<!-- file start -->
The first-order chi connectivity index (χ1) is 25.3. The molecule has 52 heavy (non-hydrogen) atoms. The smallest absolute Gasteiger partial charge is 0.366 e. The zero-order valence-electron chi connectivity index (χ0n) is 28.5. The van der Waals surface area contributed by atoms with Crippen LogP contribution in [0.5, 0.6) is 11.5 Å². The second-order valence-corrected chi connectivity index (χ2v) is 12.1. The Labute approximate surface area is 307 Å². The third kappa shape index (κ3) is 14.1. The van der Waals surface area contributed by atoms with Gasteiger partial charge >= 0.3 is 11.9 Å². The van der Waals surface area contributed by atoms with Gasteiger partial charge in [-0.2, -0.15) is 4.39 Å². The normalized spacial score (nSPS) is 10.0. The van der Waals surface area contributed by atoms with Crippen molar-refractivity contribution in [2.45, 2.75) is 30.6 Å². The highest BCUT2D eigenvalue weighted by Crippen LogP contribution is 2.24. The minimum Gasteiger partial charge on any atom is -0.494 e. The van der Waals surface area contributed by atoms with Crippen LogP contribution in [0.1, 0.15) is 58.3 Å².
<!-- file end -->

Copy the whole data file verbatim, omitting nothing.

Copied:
The first-order chi connectivity index (χ1) is 25.3. The molecule has 52 heavy (non-hydrogen) atoms. The smallest absolute Gasteiger partial charge is 0.366 e. The zero-order valence-electron chi connectivity index (χ0n) is 28.5. The van der Waals surface area contributed by atoms with Crippen LogP contribution in [0.5, 0.6) is 11.5 Å². The second-order valence-corrected chi connectivity index (χ2v) is 12.1. The Labute approximate surface area is 307 Å². The third kappa shape index (κ3) is 14.1. The van der Waals surface area contributed by atoms with Gasteiger partial charge >= 0.3 is 11.9 Å². The van der Waals surface area contributed by atoms with Gasteiger partial charge in [-0.2, -0.15) is 4.39 Å². The normalized spacial score (nSPS) is 10.0. The van der Waals surface area contributed by atoms with Crippen molar-refractivity contribution in [2.45, 2.75) is 30.6 Å². The highest BCUT2D eigenvalue weighted by Crippen LogP contribution is 2.24. The minimum Gasteiger partial charge on any atom is -0.494 e. The van der Waals surface area contributed by atoms with Crippen LogP contribution in [0.1, 0.15) is 58.3 Å².